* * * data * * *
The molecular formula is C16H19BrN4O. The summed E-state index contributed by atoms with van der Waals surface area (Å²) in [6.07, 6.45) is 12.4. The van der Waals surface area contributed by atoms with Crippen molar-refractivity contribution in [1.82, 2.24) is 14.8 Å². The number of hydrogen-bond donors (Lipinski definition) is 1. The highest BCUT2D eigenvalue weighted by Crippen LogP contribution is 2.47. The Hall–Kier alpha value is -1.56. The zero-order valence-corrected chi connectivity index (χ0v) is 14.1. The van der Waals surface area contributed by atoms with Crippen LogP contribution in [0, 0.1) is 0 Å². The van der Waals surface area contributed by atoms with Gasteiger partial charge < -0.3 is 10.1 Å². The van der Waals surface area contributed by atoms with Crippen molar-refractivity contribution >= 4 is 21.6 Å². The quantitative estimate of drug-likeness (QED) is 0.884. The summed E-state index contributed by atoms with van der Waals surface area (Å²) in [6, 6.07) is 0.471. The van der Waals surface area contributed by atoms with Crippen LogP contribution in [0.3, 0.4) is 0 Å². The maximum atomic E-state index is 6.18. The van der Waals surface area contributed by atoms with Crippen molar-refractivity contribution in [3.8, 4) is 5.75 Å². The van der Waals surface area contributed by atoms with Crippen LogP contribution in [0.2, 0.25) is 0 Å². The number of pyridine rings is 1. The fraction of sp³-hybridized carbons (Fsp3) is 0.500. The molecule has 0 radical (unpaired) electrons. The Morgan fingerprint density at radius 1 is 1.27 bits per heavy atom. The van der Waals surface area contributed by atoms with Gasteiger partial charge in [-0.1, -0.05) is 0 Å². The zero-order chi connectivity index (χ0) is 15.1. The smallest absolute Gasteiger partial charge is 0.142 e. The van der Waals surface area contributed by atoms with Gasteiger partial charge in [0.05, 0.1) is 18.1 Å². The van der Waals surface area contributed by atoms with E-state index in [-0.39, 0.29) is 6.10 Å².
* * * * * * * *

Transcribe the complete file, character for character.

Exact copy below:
The molecular formula is C16H19BrN4O. The summed E-state index contributed by atoms with van der Waals surface area (Å²) in [6.07, 6.45) is 12.4. The van der Waals surface area contributed by atoms with Crippen molar-refractivity contribution in [1.82, 2.24) is 14.8 Å². The number of hydrogen-bond donors (Lipinski definition) is 1. The highest BCUT2D eigenvalue weighted by Crippen LogP contribution is 2.47. The Hall–Kier alpha value is -1.56. The zero-order valence-corrected chi connectivity index (χ0v) is 14.1. The van der Waals surface area contributed by atoms with Crippen LogP contribution in [0, 0.1) is 0 Å². The van der Waals surface area contributed by atoms with Gasteiger partial charge < -0.3 is 10.1 Å². The van der Waals surface area contributed by atoms with Crippen molar-refractivity contribution >= 4 is 21.6 Å². The quantitative estimate of drug-likeness (QED) is 0.884. The summed E-state index contributed by atoms with van der Waals surface area (Å²) in [6, 6.07) is 0.471. The van der Waals surface area contributed by atoms with Crippen LogP contribution in [0.3, 0.4) is 0 Å². The maximum atomic E-state index is 6.18. The van der Waals surface area contributed by atoms with Crippen molar-refractivity contribution in [3.8, 4) is 5.75 Å². The van der Waals surface area contributed by atoms with Crippen LogP contribution in [0.2, 0.25) is 0 Å². The number of pyridine rings is 1. The fraction of sp³-hybridized carbons (Fsp3) is 0.500. The molecule has 0 radical (unpaired) electrons. The Morgan fingerprint density at radius 1 is 1.27 bits per heavy atom. The van der Waals surface area contributed by atoms with Gasteiger partial charge in [-0.1, -0.05) is 0 Å². The zero-order chi connectivity index (χ0) is 15.1. The smallest absolute Gasteiger partial charge is 0.142 e. The van der Waals surface area contributed by atoms with Gasteiger partial charge in [0.05, 0.1) is 18.1 Å². The van der Waals surface area contributed by atoms with E-state index in [-0.39, 0.29) is 6.10 Å².